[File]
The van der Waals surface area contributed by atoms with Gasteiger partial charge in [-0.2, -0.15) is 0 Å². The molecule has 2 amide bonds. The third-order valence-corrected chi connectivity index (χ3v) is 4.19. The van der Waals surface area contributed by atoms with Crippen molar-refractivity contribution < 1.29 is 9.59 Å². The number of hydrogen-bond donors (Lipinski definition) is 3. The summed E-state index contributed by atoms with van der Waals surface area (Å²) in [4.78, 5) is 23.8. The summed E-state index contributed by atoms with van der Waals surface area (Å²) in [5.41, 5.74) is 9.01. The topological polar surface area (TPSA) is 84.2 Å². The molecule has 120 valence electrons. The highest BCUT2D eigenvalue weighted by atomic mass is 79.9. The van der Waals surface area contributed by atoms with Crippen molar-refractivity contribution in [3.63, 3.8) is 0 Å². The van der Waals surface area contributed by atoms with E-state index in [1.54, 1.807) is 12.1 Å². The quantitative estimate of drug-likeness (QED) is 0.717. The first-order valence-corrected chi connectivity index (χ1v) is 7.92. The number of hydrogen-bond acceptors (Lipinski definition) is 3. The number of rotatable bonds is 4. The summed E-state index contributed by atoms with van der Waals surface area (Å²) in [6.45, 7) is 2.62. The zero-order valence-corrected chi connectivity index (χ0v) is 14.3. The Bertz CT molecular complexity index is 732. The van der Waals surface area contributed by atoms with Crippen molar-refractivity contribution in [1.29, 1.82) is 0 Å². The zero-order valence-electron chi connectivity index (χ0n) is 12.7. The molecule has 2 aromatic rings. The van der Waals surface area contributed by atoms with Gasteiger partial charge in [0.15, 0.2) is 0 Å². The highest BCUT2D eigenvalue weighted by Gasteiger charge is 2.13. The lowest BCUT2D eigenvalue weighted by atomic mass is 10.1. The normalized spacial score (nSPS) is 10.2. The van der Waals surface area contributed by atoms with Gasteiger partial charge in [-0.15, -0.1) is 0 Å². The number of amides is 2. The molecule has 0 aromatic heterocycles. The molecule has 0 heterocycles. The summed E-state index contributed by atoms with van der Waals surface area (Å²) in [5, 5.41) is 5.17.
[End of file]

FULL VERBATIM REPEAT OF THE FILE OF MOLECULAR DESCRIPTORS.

The van der Waals surface area contributed by atoms with Gasteiger partial charge in [-0.2, -0.15) is 0 Å². The molecule has 2 amide bonds. The third-order valence-corrected chi connectivity index (χ3v) is 4.19. The van der Waals surface area contributed by atoms with Crippen molar-refractivity contribution < 1.29 is 9.59 Å². The number of hydrogen-bond donors (Lipinski definition) is 3. The summed E-state index contributed by atoms with van der Waals surface area (Å²) in [4.78, 5) is 23.8. The summed E-state index contributed by atoms with van der Waals surface area (Å²) in [5.41, 5.74) is 9.01. The topological polar surface area (TPSA) is 84.2 Å². The molecule has 120 valence electrons. The highest BCUT2D eigenvalue weighted by atomic mass is 79.9. The van der Waals surface area contributed by atoms with Crippen molar-refractivity contribution in [3.63, 3.8) is 0 Å². The van der Waals surface area contributed by atoms with E-state index in [1.54, 1.807) is 12.1 Å². The quantitative estimate of drug-likeness (QED) is 0.717. The first-order valence-corrected chi connectivity index (χ1v) is 7.92. The number of hydrogen-bond acceptors (Lipinski definition) is 3. The number of rotatable bonds is 4. The summed E-state index contributed by atoms with van der Waals surface area (Å²) in [6.45, 7) is 2.62. The zero-order valence-corrected chi connectivity index (χ0v) is 14.3. The Bertz CT molecular complexity index is 732. The van der Waals surface area contributed by atoms with Crippen molar-refractivity contribution in [1.29, 1.82) is 0 Å². The zero-order valence-electron chi connectivity index (χ0n) is 12.7. The molecule has 2 aromatic rings. The van der Waals surface area contributed by atoms with Gasteiger partial charge in [0.15, 0.2) is 0 Å². The highest BCUT2D eigenvalue weighted by Gasteiger charge is 2.13. The lowest BCUT2D eigenvalue weighted by atomic mass is 10.1. The normalized spacial score (nSPS) is 10.2. The van der Waals surface area contributed by atoms with Gasteiger partial charge in [-0.15, -0.1) is 0 Å². The number of amides is 2. The molecule has 0 aromatic heterocycles. The molecule has 0 heterocycles. The summed E-state index contributed by atoms with van der Waals surface area (Å²) in [5, 5.41) is 5.17.